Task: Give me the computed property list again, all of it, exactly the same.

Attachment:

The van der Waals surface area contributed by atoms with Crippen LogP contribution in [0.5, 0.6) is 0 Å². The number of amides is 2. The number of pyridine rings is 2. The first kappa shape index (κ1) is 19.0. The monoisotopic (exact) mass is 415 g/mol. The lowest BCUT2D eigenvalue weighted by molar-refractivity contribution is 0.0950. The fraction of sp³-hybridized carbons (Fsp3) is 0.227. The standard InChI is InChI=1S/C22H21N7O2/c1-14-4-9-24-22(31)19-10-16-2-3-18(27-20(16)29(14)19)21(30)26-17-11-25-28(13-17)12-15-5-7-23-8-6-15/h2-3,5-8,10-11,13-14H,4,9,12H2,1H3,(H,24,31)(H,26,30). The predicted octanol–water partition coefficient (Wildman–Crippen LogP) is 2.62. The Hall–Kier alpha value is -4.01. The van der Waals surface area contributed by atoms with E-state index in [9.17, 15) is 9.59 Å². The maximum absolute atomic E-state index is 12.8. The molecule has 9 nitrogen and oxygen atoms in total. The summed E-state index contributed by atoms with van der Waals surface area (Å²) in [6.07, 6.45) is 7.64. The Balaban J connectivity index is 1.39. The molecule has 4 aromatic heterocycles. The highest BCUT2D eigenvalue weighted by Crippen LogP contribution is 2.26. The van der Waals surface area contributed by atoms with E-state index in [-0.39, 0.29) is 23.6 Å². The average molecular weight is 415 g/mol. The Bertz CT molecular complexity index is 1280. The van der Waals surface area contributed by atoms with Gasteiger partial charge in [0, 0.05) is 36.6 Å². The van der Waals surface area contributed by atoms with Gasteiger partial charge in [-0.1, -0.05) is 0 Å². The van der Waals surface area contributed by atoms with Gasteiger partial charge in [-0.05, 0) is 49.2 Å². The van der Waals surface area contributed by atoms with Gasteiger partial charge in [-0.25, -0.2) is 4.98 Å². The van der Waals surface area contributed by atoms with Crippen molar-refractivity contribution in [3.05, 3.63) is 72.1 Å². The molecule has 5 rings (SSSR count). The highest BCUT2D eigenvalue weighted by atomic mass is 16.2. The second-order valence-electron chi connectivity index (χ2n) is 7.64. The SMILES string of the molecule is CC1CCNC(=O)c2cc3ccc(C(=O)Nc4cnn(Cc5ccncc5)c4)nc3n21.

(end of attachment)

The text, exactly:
The van der Waals surface area contributed by atoms with Crippen LogP contribution in [0.5, 0.6) is 0 Å². The number of amides is 2. The number of pyridine rings is 2. The first kappa shape index (κ1) is 19.0. The monoisotopic (exact) mass is 415 g/mol. The lowest BCUT2D eigenvalue weighted by molar-refractivity contribution is 0.0950. The fraction of sp³-hybridized carbons (Fsp3) is 0.227. The standard InChI is InChI=1S/C22H21N7O2/c1-14-4-9-24-22(31)19-10-16-2-3-18(27-20(16)29(14)19)21(30)26-17-11-25-28(13-17)12-15-5-7-23-8-6-15/h2-3,5-8,10-11,13-14H,4,9,12H2,1H3,(H,24,31)(H,26,30). The predicted octanol–water partition coefficient (Wildman–Crippen LogP) is 2.62. The Hall–Kier alpha value is -4.01. The van der Waals surface area contributed by atoms with E-state index in [9.17, 15) is 9.59 Å². The maximum absolute atomic E-state index is 12.8. The molecule has 9 nitrogen and oxygen atoms in total. The summed E-state index contributed by atoms with van der Waals surface area (Å²) in [6.07, 6.45) is 7.64. The Balaban J connectivity index is 1.39. The molecule has 4 aromatic heterocycles. The highest BCUT2D eigenvalue weighted by Crippen LogP contribution is 2.26. The van der Waals surface area contributed by atoms with E-state index in [-0.39, 0.29) is 23.6 Å². The average molecular weight is 415 g/mol. The Bertz CT molecular complexity index is 1280. The van der Waals surface area contributed by atoms with Gasteiger partial charge in [0, 0.05) is 36.6 Å². The van der Waals surface area contributed by atoms with Gasteiger partial charge in [-0.1, -0.05) is 0 Å². The van der Waals surface area contributed by atoms with Gasteiger partial charge in [-0.05, 0) is 49.2 Å². The van der Waals surface area contributed by atoms with Gasteiger partial charge in [-0.25, -0.2) is 4.98 Å². The van der Waals surface area contributed by atoms with Crippen molar-refractivity contribution in [3.05, 3.63) is 72.1 Å². The molecule has 5 rings (SSSR count). The highest BCUT2D eigenvalue weighted by atomic mass is 16.2. The second-order valence-electron chi connectivity index (χ2n) is 7.64. The SMILES string of the molecule is CC1CCNC(=O)c2cc3ccc(C(=O)Nc4cnn(Cc5ccncc5)c4)nc3n21.